(part of Old Brandon)
The British founders and American originators of the Boy Scouts definitely had character-building in mind, and probably those who started Scouting in Vermont, in Barre in 1910, did as well. Meetings of the Cub Scout Pack and Boy Scout Troop began ceremoniously, with everyone repeating the time-honored phrases having to do with the way a Scout should conduct himself. I don’t think most kids saw this as the most important part of belonging to the groups; indeed, there were times when the Cub Scout promise “to obey the law of the Pack” seemed to signify less an adherence to the high standards of the scouting group than a tendency toward uncivilized behavior. But I think the founders realized that a boy’s understand of right and wrong develops slowly, and that the principles might take time to soak in. Meanwhile, there were practical skill-building and experiences of living outdoors to attract participants.
Also, in the sometimes beleaguered country where some said that a certain wartime battle “had been won on the playing fields of Eton,” preparation for national service must have been part of it. In this country, too, the uniforms and the awarded decorations and the system of boys moving up through the ranks at times seemed paramilitary. This was especially true, as I will explain later, at Camp Sunrise, on Lake Sunrise in Benson, owned and run by the Scouting organization.
The recollections that follow come from my experiences working through all the requirements until I was an Eagle Scout. I’ve been told that once you are an Eagle Scout, you are one for life. Certainly some of what I learned has carried through, and on the whole, I am grateful for Scouting’s opportunities having been there for lower-middle-class boys like me.
“To help other people at all times,” says part of the Boy Scout Oath. The first aid techniques we learned do not begin to compare with the training that members of local volunteer rescue squads go through today, but they did build our confidence. My sophomore year, on the way to the new debating team’s first tournament—the state tournament at UVM in Burlington–an old man walked out from behind a truck on the hill going down into Shelburne past the Shelburne Museum, and we hit him. I didn’t see his head crack the windshield before he went over the car because I was in the back seat working on my evidence file. As he was lying beside the road, a motorist who had seen the accident rushed over and began pumping his chest to try to get his heart going again, while to make sure he did not choke, I knelt on the other side and held his tongue—a lost cause, alas. My partner and I lost our first round, too.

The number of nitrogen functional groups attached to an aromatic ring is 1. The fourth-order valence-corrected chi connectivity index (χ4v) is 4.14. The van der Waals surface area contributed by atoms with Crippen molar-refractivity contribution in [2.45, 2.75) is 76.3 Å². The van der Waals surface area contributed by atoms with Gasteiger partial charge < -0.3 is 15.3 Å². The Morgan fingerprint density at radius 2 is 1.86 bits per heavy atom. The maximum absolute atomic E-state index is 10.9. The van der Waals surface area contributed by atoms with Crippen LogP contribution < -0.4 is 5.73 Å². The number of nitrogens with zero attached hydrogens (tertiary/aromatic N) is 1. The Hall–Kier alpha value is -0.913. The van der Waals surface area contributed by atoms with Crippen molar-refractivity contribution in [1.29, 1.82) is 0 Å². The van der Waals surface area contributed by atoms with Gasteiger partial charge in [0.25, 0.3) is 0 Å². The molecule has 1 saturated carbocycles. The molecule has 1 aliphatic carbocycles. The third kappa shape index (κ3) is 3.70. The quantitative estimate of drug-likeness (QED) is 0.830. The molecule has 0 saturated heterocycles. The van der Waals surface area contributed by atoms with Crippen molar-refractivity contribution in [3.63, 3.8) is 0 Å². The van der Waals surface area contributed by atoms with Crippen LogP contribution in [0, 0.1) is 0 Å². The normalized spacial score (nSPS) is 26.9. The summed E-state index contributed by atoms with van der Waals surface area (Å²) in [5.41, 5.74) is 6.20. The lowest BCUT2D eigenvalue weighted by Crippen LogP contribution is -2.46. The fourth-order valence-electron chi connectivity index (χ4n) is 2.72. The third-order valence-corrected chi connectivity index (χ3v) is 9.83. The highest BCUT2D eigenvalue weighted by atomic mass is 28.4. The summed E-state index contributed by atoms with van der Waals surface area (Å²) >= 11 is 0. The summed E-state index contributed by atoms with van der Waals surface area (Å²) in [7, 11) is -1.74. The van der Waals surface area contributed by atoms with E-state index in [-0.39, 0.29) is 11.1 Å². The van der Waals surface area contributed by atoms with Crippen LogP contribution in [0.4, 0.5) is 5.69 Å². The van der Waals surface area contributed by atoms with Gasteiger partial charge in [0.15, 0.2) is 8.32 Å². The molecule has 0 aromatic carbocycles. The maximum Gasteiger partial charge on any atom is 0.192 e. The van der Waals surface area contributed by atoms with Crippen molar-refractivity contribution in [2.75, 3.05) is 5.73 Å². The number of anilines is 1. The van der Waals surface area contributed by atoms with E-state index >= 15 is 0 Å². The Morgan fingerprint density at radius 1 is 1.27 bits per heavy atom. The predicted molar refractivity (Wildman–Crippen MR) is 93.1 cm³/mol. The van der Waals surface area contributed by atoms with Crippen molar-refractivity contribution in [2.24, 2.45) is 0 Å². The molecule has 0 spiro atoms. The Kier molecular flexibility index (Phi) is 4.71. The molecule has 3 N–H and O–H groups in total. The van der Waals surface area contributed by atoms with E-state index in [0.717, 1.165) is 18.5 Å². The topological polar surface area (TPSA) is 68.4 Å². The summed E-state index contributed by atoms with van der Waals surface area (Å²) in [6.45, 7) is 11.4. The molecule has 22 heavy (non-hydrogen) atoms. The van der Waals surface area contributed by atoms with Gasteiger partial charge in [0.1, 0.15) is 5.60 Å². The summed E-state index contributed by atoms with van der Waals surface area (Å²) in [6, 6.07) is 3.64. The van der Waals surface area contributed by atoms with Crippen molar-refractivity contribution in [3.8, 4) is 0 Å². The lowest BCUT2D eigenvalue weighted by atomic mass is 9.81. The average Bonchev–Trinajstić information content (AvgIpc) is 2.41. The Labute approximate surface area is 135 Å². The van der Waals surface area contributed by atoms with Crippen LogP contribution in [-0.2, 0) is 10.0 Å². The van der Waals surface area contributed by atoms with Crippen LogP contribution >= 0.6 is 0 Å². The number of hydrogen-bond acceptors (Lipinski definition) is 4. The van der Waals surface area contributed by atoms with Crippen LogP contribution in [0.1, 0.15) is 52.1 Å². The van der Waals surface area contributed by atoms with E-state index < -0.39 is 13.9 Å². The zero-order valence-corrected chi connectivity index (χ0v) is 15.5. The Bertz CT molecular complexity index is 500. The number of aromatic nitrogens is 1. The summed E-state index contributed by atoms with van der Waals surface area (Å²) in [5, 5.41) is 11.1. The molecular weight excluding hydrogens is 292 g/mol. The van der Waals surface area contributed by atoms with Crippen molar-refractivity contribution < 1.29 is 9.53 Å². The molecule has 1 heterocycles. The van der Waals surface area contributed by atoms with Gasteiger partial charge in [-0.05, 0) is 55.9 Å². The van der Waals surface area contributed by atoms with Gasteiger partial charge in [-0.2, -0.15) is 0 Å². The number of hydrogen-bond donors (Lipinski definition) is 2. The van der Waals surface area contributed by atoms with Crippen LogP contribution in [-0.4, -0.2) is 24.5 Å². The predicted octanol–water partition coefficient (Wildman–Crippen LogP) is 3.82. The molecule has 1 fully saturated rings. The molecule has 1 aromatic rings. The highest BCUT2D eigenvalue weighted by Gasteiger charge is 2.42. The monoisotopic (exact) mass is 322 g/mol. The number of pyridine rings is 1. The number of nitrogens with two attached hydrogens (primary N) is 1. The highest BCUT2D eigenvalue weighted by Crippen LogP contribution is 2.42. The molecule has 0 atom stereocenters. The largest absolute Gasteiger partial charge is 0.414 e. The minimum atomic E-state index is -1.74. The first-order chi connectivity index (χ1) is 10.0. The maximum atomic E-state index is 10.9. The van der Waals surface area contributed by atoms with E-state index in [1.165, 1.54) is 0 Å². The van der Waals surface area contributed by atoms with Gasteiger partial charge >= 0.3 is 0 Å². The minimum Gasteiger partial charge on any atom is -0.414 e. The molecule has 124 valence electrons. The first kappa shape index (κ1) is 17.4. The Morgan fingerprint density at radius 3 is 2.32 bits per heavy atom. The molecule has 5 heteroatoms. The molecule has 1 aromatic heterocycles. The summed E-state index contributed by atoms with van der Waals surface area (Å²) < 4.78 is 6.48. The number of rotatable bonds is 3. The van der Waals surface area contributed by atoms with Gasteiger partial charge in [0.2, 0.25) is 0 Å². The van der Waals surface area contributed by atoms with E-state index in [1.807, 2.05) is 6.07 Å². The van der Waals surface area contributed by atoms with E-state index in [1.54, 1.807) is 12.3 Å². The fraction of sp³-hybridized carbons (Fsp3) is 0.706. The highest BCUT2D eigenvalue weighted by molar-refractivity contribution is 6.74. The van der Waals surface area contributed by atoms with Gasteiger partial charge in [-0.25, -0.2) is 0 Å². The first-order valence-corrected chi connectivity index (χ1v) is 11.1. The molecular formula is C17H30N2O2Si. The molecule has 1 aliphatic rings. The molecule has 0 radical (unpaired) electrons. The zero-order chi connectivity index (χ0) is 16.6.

Hiking was a big part of Scouting. I must confess the Boy Scout patrol of which I was patrol leader, initially named the Flaming Arrow Patrol, did not have a very distinguished record in this regard. Twice our campfires resulted in visits from the local Fire Marshal; on one occasion, before I could prevent him, one patrol member decided to find out if a birch tree could be set on fire by putting a match to its bark. In the interest of stopping anyone else from trying the experiment: yes, it can. Fortunately, the flames had not gone too far up the trunk to put them out.
Speaking of the way higher principles can develop with maturity: one of the most troublesome members of the troop later became an officer in the Brandon Fire Department.